HARARE - Zimbabwean artistes have been invited to collaborate with their counterparts from other southern African countries on an anti-xenophobia song.
The initiative is the brainchild of Afrika Revenge’s Willis WaTaffi and radio personality Zandile ‘Zaza’ Ndlovu who are currently mobilising artistes from Zimbabwe, South Africa, Malawi and Zambia to feature on the song.
Artistes set to feature on the song include Jah Prayzah, Cynthia Mare, Ammara Brown, Albert Nyathi, Sandra Ndebele, Dino Mudondo, Alick Macheso, Tererai Mugwadi, Afrika Revenge, CCAP Mbare, Mzoe7, Sabastian
Magacha, Pastor G and BaShupi.
Zaza confirmed her role in the initiative.
“Willis came up with the initiative to not only use musicians but to get various people in the arts industry to come and speak out against xenophobia,” she said
“We are working with musicians, poets, visual artists and filmmakers.He asked me to manage the process and use my network of artists in Africa.”
South African hip-hop star Cassper Nyovest who is scheduled to perform in Bulawayo this weekend is expected to contribute to the song.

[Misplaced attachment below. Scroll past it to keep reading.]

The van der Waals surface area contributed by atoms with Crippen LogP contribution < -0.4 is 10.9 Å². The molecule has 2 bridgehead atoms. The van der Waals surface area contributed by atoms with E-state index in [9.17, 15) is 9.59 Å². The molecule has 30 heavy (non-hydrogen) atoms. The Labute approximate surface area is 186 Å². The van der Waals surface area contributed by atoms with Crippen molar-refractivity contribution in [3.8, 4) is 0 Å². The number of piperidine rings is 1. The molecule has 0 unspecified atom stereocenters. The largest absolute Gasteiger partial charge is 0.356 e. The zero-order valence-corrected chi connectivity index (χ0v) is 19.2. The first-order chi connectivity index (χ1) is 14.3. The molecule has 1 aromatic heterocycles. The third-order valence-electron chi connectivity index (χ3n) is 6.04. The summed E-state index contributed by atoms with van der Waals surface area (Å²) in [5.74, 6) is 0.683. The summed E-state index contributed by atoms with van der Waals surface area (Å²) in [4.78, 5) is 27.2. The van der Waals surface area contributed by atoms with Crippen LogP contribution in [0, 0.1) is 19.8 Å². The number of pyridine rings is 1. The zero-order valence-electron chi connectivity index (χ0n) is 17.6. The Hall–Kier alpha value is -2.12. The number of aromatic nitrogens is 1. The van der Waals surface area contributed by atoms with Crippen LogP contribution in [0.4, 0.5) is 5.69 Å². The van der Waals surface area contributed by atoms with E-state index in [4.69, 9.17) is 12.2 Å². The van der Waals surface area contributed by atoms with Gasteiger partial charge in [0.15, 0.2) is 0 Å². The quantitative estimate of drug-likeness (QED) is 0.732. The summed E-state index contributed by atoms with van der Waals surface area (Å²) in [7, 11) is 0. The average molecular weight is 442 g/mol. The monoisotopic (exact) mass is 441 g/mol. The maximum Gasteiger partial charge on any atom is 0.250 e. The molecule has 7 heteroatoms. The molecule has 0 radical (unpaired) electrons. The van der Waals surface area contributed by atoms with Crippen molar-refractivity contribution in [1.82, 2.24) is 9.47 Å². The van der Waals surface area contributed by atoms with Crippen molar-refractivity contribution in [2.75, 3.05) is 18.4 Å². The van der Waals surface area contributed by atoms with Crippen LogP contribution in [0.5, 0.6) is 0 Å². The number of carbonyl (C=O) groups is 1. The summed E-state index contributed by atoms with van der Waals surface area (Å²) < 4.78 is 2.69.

“I am part of the team working on the Cassper Nyovest tour. And I suggested to the lead promoter, Dee Nosh to get Cassper on the song.Cassper was delighted to work with us,” said Zaza.
“Dee Nosh then suggested his other artists and we got Mampi on board. Willis has mainly handled the Zimbabwean artists while I am handling regional artists.”
Zaza, who attended the South African Music Awards (Sama), is trying her best to bring many South African stars on board.
“I used the opportunity of being at the Samas to talk to various artists and got the likes of Lira, Bucie, Malaika, DJ Cleo, Loyiso Bhala and others to join in the campaign.
“They already were scheduled to record their own song as SA artists but they welcomed the initiative to work with us. Our message is definitely going stronger and spreading across Africa,” she said.
“Each artiste is writing their own lyrics from their hearts. Our job is to collectively and creatively bring all their voices together tomake a beautiful song about a really tragic plague that has adversely affected us all.”
Zaza is not in favour of plans to boycott concerts featuring South African musicians.
“As much as people want to boycott SA artistes’ gigs, we rather prefer that they come and we use their presence to spread the message of zero tolerance to xenophobia. Together we make an even bigger impact,” she said.
Although several local musicians including Jah Prayzah, BaShupi and Dr Clarence have already recorded songs condemning the xenophobic attacks, the song mooted by Willis WaTaffi and Zaza will clearly be the biggest.
Plans for the anti-xenophobic song come at a time when just 400 Zimbabweans have been repatriated from South Africa from an estimated 3 million resident in that country